Matthew J. Lee/Globe Staff
LOUDON, N.H. -- OK, so Ryan Newman wins again at New Hampshire Motor Speedway, capturing the checkered flag in his No. 39 US Army-sponsored Chevrolet in Sunday's Lenox Industrial Tools 301 NASCAR Sprint Cup Series event.
Why are we not surprised? The guy owns the place.
In his 19 career Cup starts here, Newman has won three races, including his first career Cup triumph in 2002. He's won two of those races from the pole position. And he's established -- and re-established, as he did during Friday's time trials with a fast lap of 135.232 miles per hour -- the track qualifying record in winning five poles.
And we haven't even broached the subject of his dominance in the last three NASCAR Whelen Modified Tour events at NHMS, which he's won in a row, all from the pole, including Saturday's F.W. Webb 100.
Funny thing is, Newman has never really found the flat 1.058-mile oval to be to his liking.
Not enough banking, evidently.
So, as Newman happily sat at the dais, flanked by crew chief Tony Gibson and co-car owner Gene Haas, I took the opportunity to ask if NHMS, which he said was never one of his favorite tracks, had finally begun to grow on him.
"You're going to put me on the spot,'' Newman said, smiling. "It's a great racetrack. It's tough racing here. It's really hard racing here compared to other racetracks we go to. Ask any driver in the garage, they'll tell you it's difficult to pass. [It's] probably one of the most difficult racetracks we go to. Track positon is important.
"Maybe I've had success here in the past because of our track position and our qualifying efforts,'' Newman continued. "I've always liked the banked racetracks. It's always going to be in the seat of my pants, that feel.
"Like I said, this is a great facility,'' Newman said. ``A lot of great fans, a lot of great things we've done up here. I enjoy it.''
But ..... it's not banked.
``I've always said that this track, you have to only take what it will give you,'' Newman said. "That's why I like the banked racetracks even more because you can physically push the car in the corner, it will stick. Here it's going to slide into the walls. It's like the wall is a magnet and the racecar is metal.
"You have to be on eggshells with the steering wheel, with the pedals, the things you do,'' he said. "Working around traffic, it's a demanding racetrack from that standpoint.''
As demanding as it has always been, Newman has managed to make his mark at NHMS.
He did so again Sunday finishing ahead of his boss and teammate, Tony Stewart, to deliver Stewart-Haas Racing its first 1-2 finish of the season after sweeping the front row during Friday's pole qualifications.
"It was a perfect day for the organization, for sure,'' Stewart said. "I'm curious to see what the record books show, but I'm sure Ryan is the only guy to get two poles and two wins in a weekend here. To do it in the Modified and in the Cup car today, for the organization to take the front row and get first and second today, you couldn't aks for a better weekend.''
For Ryan, it was made all the better by the fact he was able to take his US Army sponsor to Victory Lane for the first time. Even more special was the fact Army Col. Derik Crotts, who was retiring after 31 years of military service, was in attendance.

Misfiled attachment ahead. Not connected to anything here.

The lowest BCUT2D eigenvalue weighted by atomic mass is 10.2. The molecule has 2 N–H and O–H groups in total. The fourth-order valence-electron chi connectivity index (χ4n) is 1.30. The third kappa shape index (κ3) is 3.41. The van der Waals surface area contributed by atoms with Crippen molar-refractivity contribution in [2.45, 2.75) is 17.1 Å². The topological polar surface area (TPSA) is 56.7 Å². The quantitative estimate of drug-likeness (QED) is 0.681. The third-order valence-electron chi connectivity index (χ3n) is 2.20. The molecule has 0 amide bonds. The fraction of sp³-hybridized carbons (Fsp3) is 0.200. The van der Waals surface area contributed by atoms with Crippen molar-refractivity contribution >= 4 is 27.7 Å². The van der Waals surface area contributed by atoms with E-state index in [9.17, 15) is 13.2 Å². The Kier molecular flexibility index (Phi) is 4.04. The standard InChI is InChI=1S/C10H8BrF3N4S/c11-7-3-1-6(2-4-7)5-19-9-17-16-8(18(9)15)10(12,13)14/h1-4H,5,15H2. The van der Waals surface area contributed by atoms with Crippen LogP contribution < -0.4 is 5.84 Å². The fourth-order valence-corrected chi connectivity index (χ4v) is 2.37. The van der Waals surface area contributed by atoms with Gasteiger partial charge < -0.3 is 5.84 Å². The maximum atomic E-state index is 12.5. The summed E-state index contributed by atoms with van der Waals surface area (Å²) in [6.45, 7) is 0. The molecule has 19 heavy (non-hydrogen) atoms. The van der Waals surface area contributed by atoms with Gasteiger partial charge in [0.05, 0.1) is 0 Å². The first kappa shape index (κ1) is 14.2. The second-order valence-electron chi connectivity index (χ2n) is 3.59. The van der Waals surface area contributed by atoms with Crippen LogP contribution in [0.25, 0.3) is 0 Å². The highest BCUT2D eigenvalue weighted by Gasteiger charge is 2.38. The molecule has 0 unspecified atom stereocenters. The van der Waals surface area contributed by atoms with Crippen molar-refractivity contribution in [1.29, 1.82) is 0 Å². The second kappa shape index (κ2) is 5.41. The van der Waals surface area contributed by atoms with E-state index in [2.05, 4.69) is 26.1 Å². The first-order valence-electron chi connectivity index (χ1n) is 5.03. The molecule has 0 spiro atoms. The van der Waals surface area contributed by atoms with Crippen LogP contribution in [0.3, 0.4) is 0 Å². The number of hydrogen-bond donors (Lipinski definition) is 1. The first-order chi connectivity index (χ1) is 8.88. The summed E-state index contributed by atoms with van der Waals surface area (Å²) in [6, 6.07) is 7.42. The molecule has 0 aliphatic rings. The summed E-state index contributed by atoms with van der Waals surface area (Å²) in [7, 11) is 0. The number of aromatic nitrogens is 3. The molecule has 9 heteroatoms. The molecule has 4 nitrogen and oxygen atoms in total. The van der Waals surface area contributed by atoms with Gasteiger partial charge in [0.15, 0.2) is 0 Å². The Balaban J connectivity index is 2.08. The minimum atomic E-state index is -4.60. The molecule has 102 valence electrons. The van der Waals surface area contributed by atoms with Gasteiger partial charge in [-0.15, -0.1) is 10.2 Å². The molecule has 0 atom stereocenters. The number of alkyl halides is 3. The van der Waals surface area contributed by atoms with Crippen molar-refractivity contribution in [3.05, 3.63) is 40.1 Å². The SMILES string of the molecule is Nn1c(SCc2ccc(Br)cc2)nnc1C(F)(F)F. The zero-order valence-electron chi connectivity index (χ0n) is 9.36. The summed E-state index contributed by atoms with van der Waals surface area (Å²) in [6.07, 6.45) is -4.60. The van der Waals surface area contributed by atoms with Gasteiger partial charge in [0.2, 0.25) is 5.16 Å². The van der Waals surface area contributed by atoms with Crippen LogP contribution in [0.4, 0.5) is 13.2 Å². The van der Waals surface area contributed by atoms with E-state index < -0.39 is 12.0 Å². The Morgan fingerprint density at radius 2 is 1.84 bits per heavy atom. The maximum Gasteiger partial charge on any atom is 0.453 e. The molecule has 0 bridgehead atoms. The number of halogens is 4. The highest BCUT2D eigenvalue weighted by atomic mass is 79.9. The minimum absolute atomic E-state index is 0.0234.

''This win is huge for us,'' said Newman, who became the 13th different winner in 19 races this season. ``I mean, it's the biggest thing. Our first one was special. The No. 39 had never been to Victory Lane in the Cup Series. We chose that number because of me.
"If you're ... what's the word ... .'' Newman said, stumbled on the word `superstitious.'
"Superstitious,'' Newman said, chuckling, ``then you've got a lot to fight against.''
Then, taking a self-deprecating jab at himself, Newman cracked, "That's polysyllabic, so it's hard for me.''
Easy for him to say, though.
"We had a lot to work towards for our first victory,'' Newman said. "But to get the US Army in Victory Lane, that was a goal we had way before the season ever started, for the soldiers, our sponsors, our team, our organization.''
But there was one other person to whom Newman dedicated the victory: his friend, Beau Slocumb, who died in April of cancer at age 26.
Newman became choked up when he pulled back the sleeve of his firesuit to show the bracelet he had worn all year in his honor of his late friend.
"I wanted to make sure that bracelet could remind me how tough life can be,'' Newman said. "What it can throw to you, sometimes to the best people you could ever imagine. That was something that's emotional to me. It's hard to talk about it because I know his family. I know his wife. It's tough. He was living with us.
"To see some of the things that he went through, to help him fight that battle, that was really tough for me.''
But, as Gibson was well aware, there was no tougher person, or driver, than Newman.
"Look, there's no neck here,'' Gibson said, pointing toward Newman. "It's connected. He reminds me of Cale Yarborough. He sits in a car, he's like this. He's a physical guy. He gives you 150 percent every lap whether we're five laps down, a lap down, 10th, fifth. He's physically and mentally in the game.
"Like I told him last week, there's nobody I'd rather have in my racecar with 10 to go if he can see the leader, because we have a shot to win it,'' Gibson said. "He went from seventh to fourth in a lap. We know when Ryan Newman is in there we have a shot.''
And if he's at the unbanked track at NHMS, then you can take it to the bank that Ryan Newman will give his team his very best shot at a victory.
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